What happened with the Barrel House Mamas and how far did the band go in terms of achieving success?
Eleanor: The Barrel House Mamas originally formed for, what was to be, a one-time performance at Warren Wilson College. We were all students at the time who had gotten together in a dorm stairwell to practice harmonies. We had such a good time that we kept getting together. Once we all graduated, we decided to give ourselves a shot as a real live band. We ended up touring the Southeast for about three years, “weekend-warrior style”. We each maintained full-time jobs during the work week and hit the road on the weekend. We played venues and festivals as far west as New Orleans and as far north as Maryland. We were also flown to Los Angeles, where we auditioned for the ill-fated Fox TV show, The Next Great American Band. We also released one album, Gathering.
Although we were gaining much success, it was difficult to gauge when we should “quit our day jobs” and take the gamble on a full-time music career. Having a 9 to 5 job and then spending all of our free time either practicing or piled into a Subaru was exhausting. At the time of the breakup, we were a bit jaded and tired. Plus, we all had personal issues to tend to. It became divisive.
Molly Rose: It took a little while for the “Molly Rose and Eleanor faction” to recover and rest. After a few months had passed, we decided to continue making music. We had a lot of unrecorded material, we sounded great, and we worked well together. At that point, we realized that we had an amazing opportunity to make a new and uniquely fresh sound. So, Underhill Rose was born.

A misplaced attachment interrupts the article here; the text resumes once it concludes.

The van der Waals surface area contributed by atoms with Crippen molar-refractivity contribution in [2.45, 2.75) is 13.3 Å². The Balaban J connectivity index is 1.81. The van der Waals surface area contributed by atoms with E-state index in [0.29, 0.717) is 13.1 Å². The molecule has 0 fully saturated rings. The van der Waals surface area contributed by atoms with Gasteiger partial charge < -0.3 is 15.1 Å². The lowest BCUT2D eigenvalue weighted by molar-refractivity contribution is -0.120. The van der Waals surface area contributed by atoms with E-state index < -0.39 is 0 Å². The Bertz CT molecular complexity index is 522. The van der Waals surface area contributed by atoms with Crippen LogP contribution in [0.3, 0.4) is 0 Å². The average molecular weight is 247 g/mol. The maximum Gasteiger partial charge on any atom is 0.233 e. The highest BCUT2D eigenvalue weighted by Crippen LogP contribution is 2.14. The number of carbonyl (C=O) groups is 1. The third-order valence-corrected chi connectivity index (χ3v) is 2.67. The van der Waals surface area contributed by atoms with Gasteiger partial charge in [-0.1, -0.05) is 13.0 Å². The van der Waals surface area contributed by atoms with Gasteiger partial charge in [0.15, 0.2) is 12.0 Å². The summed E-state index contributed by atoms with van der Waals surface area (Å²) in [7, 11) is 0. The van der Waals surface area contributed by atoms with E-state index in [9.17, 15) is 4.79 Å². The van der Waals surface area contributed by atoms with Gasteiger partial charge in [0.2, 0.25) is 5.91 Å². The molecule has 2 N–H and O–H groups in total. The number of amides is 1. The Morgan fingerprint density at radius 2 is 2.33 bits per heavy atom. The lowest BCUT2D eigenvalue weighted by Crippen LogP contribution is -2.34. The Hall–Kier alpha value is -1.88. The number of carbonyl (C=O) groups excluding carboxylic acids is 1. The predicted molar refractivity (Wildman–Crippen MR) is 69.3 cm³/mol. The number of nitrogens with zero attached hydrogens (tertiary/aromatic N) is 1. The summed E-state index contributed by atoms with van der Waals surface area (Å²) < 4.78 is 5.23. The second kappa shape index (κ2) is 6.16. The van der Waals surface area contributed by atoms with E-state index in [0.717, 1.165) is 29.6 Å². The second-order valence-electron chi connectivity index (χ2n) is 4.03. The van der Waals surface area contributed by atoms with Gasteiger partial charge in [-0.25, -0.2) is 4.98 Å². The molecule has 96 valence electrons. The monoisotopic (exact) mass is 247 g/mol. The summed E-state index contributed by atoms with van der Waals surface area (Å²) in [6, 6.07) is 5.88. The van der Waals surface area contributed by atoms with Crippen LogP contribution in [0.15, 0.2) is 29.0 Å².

What are the group's musical influences and how do they contribute to the band's sound?
Molly Rose: I was more exposed to church and gospel music at a young age, while Eleanor’s childhood was surrounded by show tunes and ballads. Otherwise, we both grew up listening to The Beatles and classic rock, like a lot of other people in our generation. We both listened to Joni Mitchell and Bonnie Raitt, as well as harmony-based groups like Trio (Emmylou Harris, Linda Rondstadt, and Dolly Parton), CSN&Y, and Simon and Garfunkel. In the '90s, we began listening to the budding hip-hop scene and R&B. In high school, Eleanor enveloped herself in Phish and The Grateful Dead. At that point, I was getting more deeply acquainted to folk and singer/songwriter music.
Eleanor: I think we have our parents to thank for the firm, diverse foundation of music that we both grew up with. By sheer chance, our influences are quite similar. All of those influences have fused together with the mountain music we discovered at Warren Wilson College. The vocal harmonies that pull from the early days of listening to Trio and folk music, combined with the powerful vocal melodies of R&B, are very apparent. These days, it all comes down to a great melody, good lyrics, and heartfelt singing.